Does this mean editing Microsoft Office documents in the Cloud? It could, and thats a good thing right? Collaberative Ofiice usage on the web and in the cloud would bring a great solution to many of Google's user base. This could be a wonderful solution for Android device users.
Google has acquired a company that allows Microsoft Office users to edit their documents collaboratively on the Web. The acquisition of DocVerse will undoubtedly allow users who are married to Word, Excel, and PowerPoint to edit their documents through Google's services, thanks to a "small, nimble team of talented developers who share [Google's] vision."
Both Google and DocVerse made their announcements Friday afternoon, with each noting that transitioning to cloud document storage and collaboration has been somewhat of a challenge for Office users. "Unfortunately, today, individuals are still forced to make a choice between those two worlds," reads the DocVerse blog post. "Google’s acquisition of DocVerse represents a first step to solve these problems."
Google says that current DocVerse users will be able to continue using the service as usual, but that new signups have been closed until the company is "ready to share what's next." This is no doubt a foreshadowing of Google's plan to integrate DocVerse's capabilities into Google Docs, which allows users to collaborate simultaneously on Google-hosted word processing, spreadsheet, and presentation documents.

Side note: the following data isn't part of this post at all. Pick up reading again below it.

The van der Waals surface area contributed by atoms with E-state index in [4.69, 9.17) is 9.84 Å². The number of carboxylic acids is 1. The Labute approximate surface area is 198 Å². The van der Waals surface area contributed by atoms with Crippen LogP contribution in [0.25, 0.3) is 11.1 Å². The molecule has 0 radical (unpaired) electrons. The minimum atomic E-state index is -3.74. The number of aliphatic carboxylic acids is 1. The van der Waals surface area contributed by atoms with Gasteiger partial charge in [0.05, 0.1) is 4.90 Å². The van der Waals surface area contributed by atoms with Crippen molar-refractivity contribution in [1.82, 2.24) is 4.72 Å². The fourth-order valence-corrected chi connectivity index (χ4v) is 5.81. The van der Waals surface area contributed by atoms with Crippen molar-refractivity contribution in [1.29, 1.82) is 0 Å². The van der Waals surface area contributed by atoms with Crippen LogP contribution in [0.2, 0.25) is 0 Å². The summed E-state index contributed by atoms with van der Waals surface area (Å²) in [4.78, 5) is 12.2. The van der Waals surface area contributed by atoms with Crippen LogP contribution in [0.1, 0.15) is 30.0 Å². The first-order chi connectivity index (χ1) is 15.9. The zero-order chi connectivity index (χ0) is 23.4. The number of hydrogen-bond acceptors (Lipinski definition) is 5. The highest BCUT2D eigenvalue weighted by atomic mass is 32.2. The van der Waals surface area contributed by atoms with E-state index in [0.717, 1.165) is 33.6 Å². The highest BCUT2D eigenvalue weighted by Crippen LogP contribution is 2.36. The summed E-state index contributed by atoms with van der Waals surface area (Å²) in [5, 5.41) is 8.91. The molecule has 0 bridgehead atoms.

The move is just another step in Google's strategy to chip away at Microsoft's dominance in the productivity space. Of course, there are other ways for Office users to share documents online—SharePoint is a popular solution among businesses, for example—but the functionality is still quite different from what's offered through Google Docs. The DocVerse acquisition, combined with Google's recently announced file-storage capabilities, will help beef up Google Docs to the point where it will be even harder for small businesses to resist signing up for Google Apps.